John Deacon, motorcycle racer: born Plymouth 30 November 1962; married (one son, one daughter); died Palmyra, Syria 8 August 2001.
John Deacon, who died on Tuesday while competing in Syria, was Britain's finest exponent of all- terrain motorcycle rallying. His sixth-placed finish in this year's classic Paris-Dakar Rally matched his impressive 1999 performance, achieved without the financial backing of a major manufacturer.
It was, however, while continuing to fly the flag of the under-dog, privately funded competitors that Deacon was killed during the seventh stage of the Master Rally, staged between France and Jordan, after sustaining head injuries in a heavy fall.
Deacon was born in Plymouth in 1962, and started his competitive racing career at the age of 16 on a road bike before moving to the off-road discipline of enduro riding. On leaving school he trained as a mechanical engineer and progressed to owning his own motorcycle shop in Saltash, Cornwall, as well as being a director of the BMW off-road riding school, based in South Wales.
During a 13-year span from 1986, he was the British Four-stroke Enduro champion on 10 occasions, winning the overall title on one occasion in 1994, and won nine gold medals and three silver medals in the prestigious International Six Day Enduro event.
However, it was in the gruelling discipline of all-terrain rallying that Deacon cemented a reputation as a fearless yet charming participant, and particularly in the sport's blue riband event, the Paris-Dakar. This rally was devised 20 years ago by the Frenchman Thierry Sabine as the ultimate three-week test of man and machinery, including cars and trucks as well as motorcycles, across 7,000 miles of inhospitable terrain and through 17 countries.
Deacon's inaugural attempt resulted in a 17th-placed finish in 1997, impressive enough when considering that often just a quarter of original participants make the Lac du Rose finish line in the Senegalese capital, Dakar. Only the year before, Ian Graham, of Ulster, had been the first British rider to complete the event on a motorcycle.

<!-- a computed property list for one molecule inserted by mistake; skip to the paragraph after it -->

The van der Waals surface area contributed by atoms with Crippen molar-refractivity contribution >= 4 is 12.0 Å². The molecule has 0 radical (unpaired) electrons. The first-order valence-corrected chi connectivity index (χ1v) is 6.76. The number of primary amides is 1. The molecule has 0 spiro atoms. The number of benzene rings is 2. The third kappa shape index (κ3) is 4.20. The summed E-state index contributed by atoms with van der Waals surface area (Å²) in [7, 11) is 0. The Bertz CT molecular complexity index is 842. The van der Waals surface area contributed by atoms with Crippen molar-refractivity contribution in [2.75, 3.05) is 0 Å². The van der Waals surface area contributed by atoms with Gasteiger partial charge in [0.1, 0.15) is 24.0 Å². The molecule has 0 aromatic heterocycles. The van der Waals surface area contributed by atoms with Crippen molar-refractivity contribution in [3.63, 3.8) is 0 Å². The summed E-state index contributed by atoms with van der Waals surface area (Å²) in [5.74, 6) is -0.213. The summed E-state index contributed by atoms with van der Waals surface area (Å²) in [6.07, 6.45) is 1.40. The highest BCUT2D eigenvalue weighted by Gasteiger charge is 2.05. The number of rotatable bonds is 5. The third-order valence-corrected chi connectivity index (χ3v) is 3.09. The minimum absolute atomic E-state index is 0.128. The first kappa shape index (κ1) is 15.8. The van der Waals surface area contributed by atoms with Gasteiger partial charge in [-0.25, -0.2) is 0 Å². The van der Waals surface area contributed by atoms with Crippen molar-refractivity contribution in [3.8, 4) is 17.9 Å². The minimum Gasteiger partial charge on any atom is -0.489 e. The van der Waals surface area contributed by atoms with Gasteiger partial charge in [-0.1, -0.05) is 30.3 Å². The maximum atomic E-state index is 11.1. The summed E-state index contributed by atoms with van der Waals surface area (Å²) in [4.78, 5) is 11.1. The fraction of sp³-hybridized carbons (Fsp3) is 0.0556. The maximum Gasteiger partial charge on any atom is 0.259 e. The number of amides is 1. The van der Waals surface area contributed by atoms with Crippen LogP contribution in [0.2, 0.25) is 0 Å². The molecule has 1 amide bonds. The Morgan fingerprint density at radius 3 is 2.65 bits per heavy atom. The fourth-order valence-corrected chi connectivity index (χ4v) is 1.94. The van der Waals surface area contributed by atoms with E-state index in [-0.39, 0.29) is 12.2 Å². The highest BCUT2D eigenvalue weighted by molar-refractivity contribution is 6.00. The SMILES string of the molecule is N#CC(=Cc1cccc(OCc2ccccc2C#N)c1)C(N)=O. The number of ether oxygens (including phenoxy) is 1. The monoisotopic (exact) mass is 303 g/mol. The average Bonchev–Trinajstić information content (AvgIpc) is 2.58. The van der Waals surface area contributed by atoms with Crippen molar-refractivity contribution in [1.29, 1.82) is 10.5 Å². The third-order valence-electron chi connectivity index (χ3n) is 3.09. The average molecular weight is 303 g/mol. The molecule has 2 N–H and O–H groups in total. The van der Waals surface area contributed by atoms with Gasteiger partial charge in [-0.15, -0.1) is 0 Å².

After competing in the Atlas Rally, Deacon became the first British rider to win a stage of the Paris-Dakar on his way to eighth place in the following year's event. His navigational strengths were coming to the fore, and Deacon was becoming particularly strong through the Sahara and Tenere Deserts, before reaching Libya and the daunting Idhan Murzaq and Great Sandy Deserts. His key was to conserve energy through a relaxed riding style, although the terrain is not the only dangerous element, as riders have been known to suffer terrorist attacks.
Deacon's finest hour arrived in 1999, when the race started from Grenada and not Paris, as four of the five riders to beat him were backed by factory might and the fifth, Carlos Soleto of Spain, was riding with the benefit of sponsorship from a Spanish television station. Deacon's support in winning the production class on a 600cc single cylinder KTM amounted to one mechanic.
At one point he was forced to drink water from the bike's tank to conquer a raging thirst in temperatures up to 42C. With just one stage remaining, from Saint-Louis to Dakar, Deacon merely needed to stay upright in order to clinch sixth place. That proved unnecessary as the stage was cancelled when inadequate route markings resulted in riders heading for all points of the compass.
Having earned BMW support through his achievements that year, he finished the less arduous Dubai Rally in fourth, denied a podium finish by hitting a lump of camel grass 15 miles from the finish. Deacon was unable to put his desert skills on the R1150 GS/RR to the test in the 2000 Dakar Rally, taking a new route from Senegal to finish at the Egyptian Pyramids, after crashing on the fifth day and suffering a fractured pelvis, broken wrist and dislocated shoulder.
At least he avoided the drama in Niger when risks of gun attacks prompted the organising body to air-lift the entire rally to Libya. However, he made the trip to Egypt to cheer home the remaining members of the BMW Gauloises team, who secured the first four places.
The team retained faith in him for this year's event but, riding a flat-twin R900 RR, Deacon was again in the wars, badly bruising his thigh in another spectacular fall. The pain was, however, negligible compared to the agonising start he had suffered in Europe when an electrical fault and a 30-minute time penalty in France relegated him to 132nd place. Despite being hit in the face by a bird towards the end of the race he battled back to finish in sixth place.
It was that kind of determination that led René Metge, the course director of the Master Rally, to describe Deacon as "a prince of all-terrain rallying".
Neil BramwellReuse content